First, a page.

Many of Ocracoke's Bragg family, whose ancestors had called Ocracoke home since the late 1700s, found their land overtaken with the blowing sand. Their property included a wide swath from the present-day School Road to beyond Cedar Road, where the East Carolina Bank sits today. As the bald beach advanced, the Braggs gradually abandoned their homes and moved closer to Cockle Creek (Silver Lake). Sometimes they dismantled their houses and rebuilt them at a safer distance from the bare beach. At other times they would set a house down on sturdy logs, hook a team of horses to it, and roll the house to a new location. Often they simply allowed nature to claim their homes.

Particularly distressing during this time was the state of the Bragg family cemeteries. Strong, unrelenting winds blew steadily over their graves, slowly uncovering them. Residents periodically discovered caskets protruding from the blowing sand. At older gravesites the caskets had deteriorated, and skulls and other bones were sometimes exposed. Islanders recall hearing stories about a woman's body that was swept clean of its sandy covering. Some even remember that for a time her matted red hair could be seen fluttering wildly in the frigid winter wind.

Eventually the Bragg family contacted some of the Howards and asked for land to bury their dead. Close examination of the graveyards on Howard Street today reveals more than a half dozen Bragg tombstones.

Several years ago I was sitting in the parlor of my cousin's 90 year old house on Howard Street, a pile of genealogical papers spread out on her card table. Talk turned to relatives long dead and old family stories. One thing led to another, and directly we were discussing the graveyards on Howard Street…and the distant ancestors buried there.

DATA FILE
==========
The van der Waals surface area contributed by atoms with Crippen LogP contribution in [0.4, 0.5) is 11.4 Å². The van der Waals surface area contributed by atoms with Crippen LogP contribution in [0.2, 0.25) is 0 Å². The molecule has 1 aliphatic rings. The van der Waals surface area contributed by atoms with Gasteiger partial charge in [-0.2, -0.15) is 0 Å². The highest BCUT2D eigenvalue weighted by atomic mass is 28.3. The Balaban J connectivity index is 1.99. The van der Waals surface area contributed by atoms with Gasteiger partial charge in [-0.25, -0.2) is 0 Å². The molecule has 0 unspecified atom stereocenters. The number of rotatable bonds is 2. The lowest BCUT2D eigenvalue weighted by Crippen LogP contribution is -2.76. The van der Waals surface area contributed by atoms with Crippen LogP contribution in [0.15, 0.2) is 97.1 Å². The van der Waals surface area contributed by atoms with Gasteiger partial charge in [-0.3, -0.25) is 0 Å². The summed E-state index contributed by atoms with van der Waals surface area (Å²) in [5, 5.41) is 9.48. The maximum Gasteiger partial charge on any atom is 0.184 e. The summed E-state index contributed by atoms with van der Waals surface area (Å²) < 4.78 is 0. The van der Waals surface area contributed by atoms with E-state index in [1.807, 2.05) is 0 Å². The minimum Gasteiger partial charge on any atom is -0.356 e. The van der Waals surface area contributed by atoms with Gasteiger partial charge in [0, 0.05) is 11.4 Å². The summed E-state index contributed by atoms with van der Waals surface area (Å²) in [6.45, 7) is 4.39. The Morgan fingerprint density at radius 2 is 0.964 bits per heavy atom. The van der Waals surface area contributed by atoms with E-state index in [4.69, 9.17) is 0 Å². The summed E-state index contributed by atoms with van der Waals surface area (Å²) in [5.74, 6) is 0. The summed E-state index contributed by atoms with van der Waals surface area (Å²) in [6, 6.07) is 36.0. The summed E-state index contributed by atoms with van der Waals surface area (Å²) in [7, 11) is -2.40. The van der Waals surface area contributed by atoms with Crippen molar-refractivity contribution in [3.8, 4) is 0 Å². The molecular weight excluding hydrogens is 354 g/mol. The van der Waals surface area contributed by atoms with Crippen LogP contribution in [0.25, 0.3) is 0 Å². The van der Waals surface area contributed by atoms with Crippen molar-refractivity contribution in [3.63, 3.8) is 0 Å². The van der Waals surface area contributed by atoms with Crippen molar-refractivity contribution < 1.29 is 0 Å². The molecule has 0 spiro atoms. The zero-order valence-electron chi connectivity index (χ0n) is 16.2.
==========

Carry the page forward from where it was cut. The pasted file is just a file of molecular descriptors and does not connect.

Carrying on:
She reminded me of a particularly interesting story about the burial of my Uncle Evans in 1923, a story in which my immediate family played a significant role. I had heard it many times, but somehow I had never made the obvious connection between this story and my distressing dream of the skeleton without its finger bones…until that moment.

But the conclusion of this story is best saved until the end of the book, or, better yet, the end of the day…best saved until that timeless period between the half-light of a dying day and the murky darkness of the witching hour.

So please, light your oil lamp, settle down in a comfortable chair, turn the page, and enjoy these authentic tales, maritime history, and stories from Ocracoke Island.

Order your copy now.

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You can contact Philip at or at PO Box 248, Ocracoke, NC 27960